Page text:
Hyposecretion of testosterone

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Both the hypothalamus and the pituitary are involved in complex feedback loops with other glands in the body, sending and receiving hormonal signals to maintain homeostasis. Because of its central role in so many systems, pituitary abnormalities can lead to a variety of disorders. Disorders may lead to either hyposecretion or hypersecretion . Deficient growth hormone, for instance, leads to dwarfism, while excess causes gigantism.

The diagnosis of primary versus secondary hypersecretion of a particular hormone is analogous to that of hyposecretion. The concentrations of the hormone and, if relevant, its tropic hormone are measured in plasma or urine. If both concentrations are elevated, then the hormone in question is being secondarily hy-persecreted. For example, if both TSH and TH are increased in plasma, then the increased TH must be secondary to increased TSH. If the hypersecretion is primary, there will be a decreased concentration of the tropic hormone because of negative feedback by the high concentration of the hormone being hyper-secreted. Again as with hyposecretion, one can get hypersecretion of a hypophysiotropic hormone, leading to secondary hypersecretion of an anterior pituitary hormone, leading to tertiary hypersecretion of the peripheral endocrine gland.

Hypogonadism is a medical term which describes a diminished functional activity of the gonads – the testes and ovaries in males and females, respectively – that may result in diminished sex hormone biosynthesis. In layman's terms, it is sometimes called "interrupted stage 1 puberty". Low androgen (., testosterone) levels are referred to as hypoandrogenism and low estrogen (., estradiol) as hypoestrogenism, and may occur as symptoms of hypogonadism in both sexes, but are generally only diagnosed in males and females respectively. Other hormones produced by the gonads which may be decreased by hypogonadism include progesterone, DHEA, anti-Müllerian hormone, activin, and inhibin. Spermatogenesis and ovulation in males and females, respectively, may be impaired by hypogonadism, which, depending on the degree of severity, may result in partial or complete infertility.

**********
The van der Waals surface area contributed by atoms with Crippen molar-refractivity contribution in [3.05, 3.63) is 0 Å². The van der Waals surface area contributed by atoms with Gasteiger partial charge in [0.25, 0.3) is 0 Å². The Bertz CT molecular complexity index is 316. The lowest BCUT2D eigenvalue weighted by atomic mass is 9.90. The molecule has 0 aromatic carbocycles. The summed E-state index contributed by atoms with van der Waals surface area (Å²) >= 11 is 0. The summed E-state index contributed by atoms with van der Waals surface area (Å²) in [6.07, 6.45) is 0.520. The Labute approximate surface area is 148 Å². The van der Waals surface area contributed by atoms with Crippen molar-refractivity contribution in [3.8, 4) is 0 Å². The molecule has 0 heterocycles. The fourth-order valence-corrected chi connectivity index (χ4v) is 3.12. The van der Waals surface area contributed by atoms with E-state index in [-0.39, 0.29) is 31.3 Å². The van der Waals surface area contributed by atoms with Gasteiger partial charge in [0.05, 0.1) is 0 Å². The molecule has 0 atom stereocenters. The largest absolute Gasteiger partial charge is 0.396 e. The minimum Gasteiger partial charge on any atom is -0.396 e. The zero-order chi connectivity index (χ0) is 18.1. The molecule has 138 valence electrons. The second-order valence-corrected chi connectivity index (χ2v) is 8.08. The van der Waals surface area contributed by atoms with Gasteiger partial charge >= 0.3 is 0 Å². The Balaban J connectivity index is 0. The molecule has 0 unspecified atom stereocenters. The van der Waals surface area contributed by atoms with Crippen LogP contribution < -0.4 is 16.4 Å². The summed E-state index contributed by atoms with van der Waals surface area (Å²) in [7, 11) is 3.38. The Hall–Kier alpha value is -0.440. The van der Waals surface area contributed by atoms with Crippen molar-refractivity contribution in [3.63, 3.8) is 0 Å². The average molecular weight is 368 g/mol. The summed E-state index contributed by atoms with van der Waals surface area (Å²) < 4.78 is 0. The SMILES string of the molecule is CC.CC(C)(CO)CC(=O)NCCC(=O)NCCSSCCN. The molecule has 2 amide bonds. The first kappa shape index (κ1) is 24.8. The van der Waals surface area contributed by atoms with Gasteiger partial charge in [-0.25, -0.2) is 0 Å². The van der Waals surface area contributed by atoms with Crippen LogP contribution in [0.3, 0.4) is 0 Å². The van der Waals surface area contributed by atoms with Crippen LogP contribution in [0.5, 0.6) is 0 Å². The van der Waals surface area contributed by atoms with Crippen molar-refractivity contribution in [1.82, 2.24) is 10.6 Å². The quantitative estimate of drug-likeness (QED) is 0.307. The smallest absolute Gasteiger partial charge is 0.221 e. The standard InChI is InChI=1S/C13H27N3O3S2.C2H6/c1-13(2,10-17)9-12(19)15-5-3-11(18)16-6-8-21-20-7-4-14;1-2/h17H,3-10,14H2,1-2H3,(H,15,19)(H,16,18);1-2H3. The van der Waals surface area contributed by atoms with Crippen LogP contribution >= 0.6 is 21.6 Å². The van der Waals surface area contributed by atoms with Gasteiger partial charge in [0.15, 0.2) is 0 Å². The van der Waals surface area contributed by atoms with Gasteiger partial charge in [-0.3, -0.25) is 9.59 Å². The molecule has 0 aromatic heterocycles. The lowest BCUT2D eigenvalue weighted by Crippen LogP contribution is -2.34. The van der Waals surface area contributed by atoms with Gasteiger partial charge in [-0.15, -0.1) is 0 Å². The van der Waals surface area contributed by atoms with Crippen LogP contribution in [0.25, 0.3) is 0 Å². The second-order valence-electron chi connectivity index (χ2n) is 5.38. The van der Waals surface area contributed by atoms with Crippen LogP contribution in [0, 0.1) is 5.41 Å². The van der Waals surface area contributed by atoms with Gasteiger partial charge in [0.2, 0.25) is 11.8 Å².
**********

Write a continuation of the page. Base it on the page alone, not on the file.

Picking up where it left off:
Hyposecretion of testosterone

hyposecretion of testosterone

Hypogonadism is a medical term which describes a diminished functional activity of the gonads – the testes and ovaries in males and females, respectively – that may result in diminished sex hormone biosynthesis. In layman's terms, it is sometimes called "interrupted stage 1 puberty". Low androgen (., testosterone) levels are referred to as hypoandrogenism and low estrogen (., estradiol) as hypoestrogenism, and may occur as symptoms of hypogonadism in both sexes, but are generally only diagnosed in males and females respectively. Other hormones produced by the gonads which may be decreased by hypogonadism include progesterone, DHEA, anti-Müllerian hormone, activin, and inhibin. Spermatogenesis and ovulation in males and females, respectively, may be impaired by hypogonadism, which, depending on the degree of severity, may result in partial or complete infertility.

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